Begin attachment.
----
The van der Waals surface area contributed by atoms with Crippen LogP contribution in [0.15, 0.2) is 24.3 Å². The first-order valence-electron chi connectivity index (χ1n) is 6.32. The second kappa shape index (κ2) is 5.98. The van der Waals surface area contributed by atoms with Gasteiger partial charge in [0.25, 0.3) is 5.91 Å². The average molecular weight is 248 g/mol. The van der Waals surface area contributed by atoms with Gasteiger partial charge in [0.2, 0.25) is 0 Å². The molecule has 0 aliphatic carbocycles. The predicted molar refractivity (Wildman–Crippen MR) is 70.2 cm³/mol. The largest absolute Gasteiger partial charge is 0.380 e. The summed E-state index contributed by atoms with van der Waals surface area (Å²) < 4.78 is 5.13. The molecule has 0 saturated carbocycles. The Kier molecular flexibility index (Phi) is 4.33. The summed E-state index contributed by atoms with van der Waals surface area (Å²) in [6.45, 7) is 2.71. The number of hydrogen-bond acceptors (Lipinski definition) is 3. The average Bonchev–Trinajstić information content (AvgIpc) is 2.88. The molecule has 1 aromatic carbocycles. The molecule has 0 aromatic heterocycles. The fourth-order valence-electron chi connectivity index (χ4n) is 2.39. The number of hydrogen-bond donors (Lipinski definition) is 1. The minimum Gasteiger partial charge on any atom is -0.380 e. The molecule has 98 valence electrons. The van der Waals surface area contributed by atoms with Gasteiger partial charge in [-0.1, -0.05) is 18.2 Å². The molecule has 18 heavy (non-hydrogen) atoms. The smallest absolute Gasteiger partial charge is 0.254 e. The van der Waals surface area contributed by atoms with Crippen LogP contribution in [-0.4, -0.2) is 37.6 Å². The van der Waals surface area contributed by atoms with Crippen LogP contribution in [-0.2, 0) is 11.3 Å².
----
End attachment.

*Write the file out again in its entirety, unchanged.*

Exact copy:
The van der Waals surface area contributed by atoms with Crippen LogP contribution in [0.15, 0.2) is 24.3 Å². The first-order valence-electron chi connectivity index (χ1n) is 6.32. The second kappa shape index (κ2) is 5.98. The van der Waals surface area contributed by atoms with Gasteiger partial charge in [0.25, 0.3) is 5.91 Å². The average molecular weight is 248 g/mol. The van der Waals surface area contributed by atoms with Gasteiger partial charge in [0.2, 0.25) is 0 Å². The molecule has 0 aliphatic carbocycles. The predicted molar refractivity (Wildman–Crippen MR) is 70.2 cm³/mol. The largest absolute Gasteiger partial charge is 0.380 e. The summed E-state index contributed by atoms with van der Waals surface area (Å²) < 4.78 is 5.13. The molecule has 0 saturated carbocycles. The Kier molecular flexibility index (Phi) is 4.33. The summed E-state index contributed by atoms with van der Waals surface area (Å²) in [6.45, 7) is 2.71. The number of hydrogen-bond acceptors (Lipinski definition) is 3. The average Bonchev–Trinajstić information content (AvgIpc) is 2.88. The molecule has 1 aromatic carbocycles. The molecule has 0 aromatic heterocycles. The fourth-order valence-electron chi connectivity index (χ4n) is 2.39. The number of hydrogen-bond donors (Lipinski definition) is 1. The minimum Gasteiger partial charge on any atom is -0.380 e. The molecule has 98 valence electrons. The van der Waals surface area contributed by atoms with Gasteiger partial charge in [-0.1, -0.05) is 18.2 Å². The molecule has 18 heavy (non-hydrogen) atoms. The smallest absolute Gasteiger partial charge is 0.254 e. The van der Waals surface area contributed by atoms with Crippen LogP contribution in [-0.4, -0.2) is 37.6 Å². The van der Waals surface area contributed by atoms with Crippen LogP contribution in [-0.2, 0) is 11.3 Å².